Outgoing IRC President Patrick Westerburger of IRC Netherlands reflects on the growth of the executive search network under his leadership and analyses the latest industry trends during an interview at the recent IRC Global Conference in Shanghai. Rohan Carr of IRC Australia has been appointed as his successor.
How would you compare the executive search business today to ten years ago?
In the past, Executive Search firms provided access to job candidates. Today, everybody has access to a vast pool of candidates through the use of technology, which has completely changed our business. Executive search specialists are every bit as relevant today, perhaps even more so in the past, however, as trusted board advisors, which presents a completely different value proposition for our clients. In this enhanced role, search specialists have more responsibility than ever to cut through all the noise and efficiently find, engage and introduce the most talented executive leaders in the world. Most importantly, our search specialists engage leaders who are perfectly aligned with the client company’s culture and strategic objectives.
How have the demands of clients changed?
Technology is changing how business is conducted across every sector of the economy and clients are now searching for leaders to fill positions that didn’t even exist 10 years ago. Executive search firms need to be more creative and agile to respond to these changing needs. For our clients, it is the results that count, and of course they want the best results in the shortest possible timeframe. Also, clients increasingly expect that we will identify the best leaders wherever they may happen to be across the globe, rather than from a local or regional pool of candidates.
You have been leading the IRC alliance for the past three years and you have been a member of the Executive Board for the past six years. How has the executive search network changed over this period?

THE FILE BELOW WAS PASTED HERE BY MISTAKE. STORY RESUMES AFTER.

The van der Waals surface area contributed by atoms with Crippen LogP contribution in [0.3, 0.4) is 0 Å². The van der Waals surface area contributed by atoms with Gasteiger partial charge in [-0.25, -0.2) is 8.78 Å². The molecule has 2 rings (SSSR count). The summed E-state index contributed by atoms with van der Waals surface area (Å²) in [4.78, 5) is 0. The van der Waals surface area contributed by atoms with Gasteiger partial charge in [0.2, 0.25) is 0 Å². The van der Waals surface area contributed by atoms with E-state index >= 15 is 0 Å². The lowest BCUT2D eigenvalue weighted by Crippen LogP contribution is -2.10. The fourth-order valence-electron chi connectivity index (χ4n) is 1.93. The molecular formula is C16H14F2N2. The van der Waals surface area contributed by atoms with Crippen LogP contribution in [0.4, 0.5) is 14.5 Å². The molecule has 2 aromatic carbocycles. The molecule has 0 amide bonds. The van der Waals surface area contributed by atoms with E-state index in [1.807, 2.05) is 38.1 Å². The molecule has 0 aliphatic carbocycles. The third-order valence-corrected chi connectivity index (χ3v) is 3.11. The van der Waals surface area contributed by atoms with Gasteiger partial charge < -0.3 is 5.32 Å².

First of all, we have grown considerably. We recently became the largest search alliance in the world with 83 offices globally. In addition to maintaining our strong presence in all the traditional markets, we have achieved a leading position in emerging markets too. We have expanded alongside our clients everywhere they’ve needed us and we will continue to grow our global footprint according to our clients’ needs. IRC has transformed itself into an agile search organization that is able to adapt to the ever-changing needs of our clients. We are also proud of our expertise in diversity and inclusion. This expertise has become an integral part of our DNA. Over 50% of the new partner offices around the world are led by women. Our partners represent over 50 nationalities, and together, we speak over 40 different languages.
What is the unique selling point of IRC and what do you consider to be the network’s greatest value proposition?
Thanks to our global presence, clients benefit from local expertise on talent search and talent management in literally every corner of the world. They simply need to contact their local IRC office and they will be able to fulfill their talent needs anywhere in the world. This one-stop-shop concept, captured in our tagline, “globally connected, locally committed”, works seamlessly and is creating strong competitive advantages for our clients.
What was the most rewarding thing for you personally as President of the IRC Executive Board?
Wherever I travel, whether for business or pleasure, I meet IRC partners. They are not just the best executive search specialists who know everything about the local market; they are also fantastic people, real world citizens and great friends. Getting to know all of them has been, and still is, very rewarding.
What message do you have for your successor, Rohan Carr, of IRC Australia?
The Presidency of IRC couldn’t be in better hands than with Rohan. He will definitely bring IRC to the next level. I hope he will get as much energy from leading the organization as I did. Clients will benefit strongly from his expertise in developing programs that give them even better access to talented leaders and that will ultimately make them more future-proof. My message to Rohan is simply: enjoy every minute in your new role as IRC President.
You might also be interested in:
Substance abuse has long been a public health problem worldwide. Chile is no exception: according to the last SENDA survey (National Drug & Alcohol Prevention Agency) from December 2017 (the survey is conducted every 2 years), in the last 6 years marijuana consumption has increased from 4.6% in 2010 to 14.5% in 2016, showing a 215% increase in prevalence, particularly among young adults - 19 to 34 years of age for both genders.
As people in today’s world have less trust in their political and social institutions, many expect business leaders to fill this gap.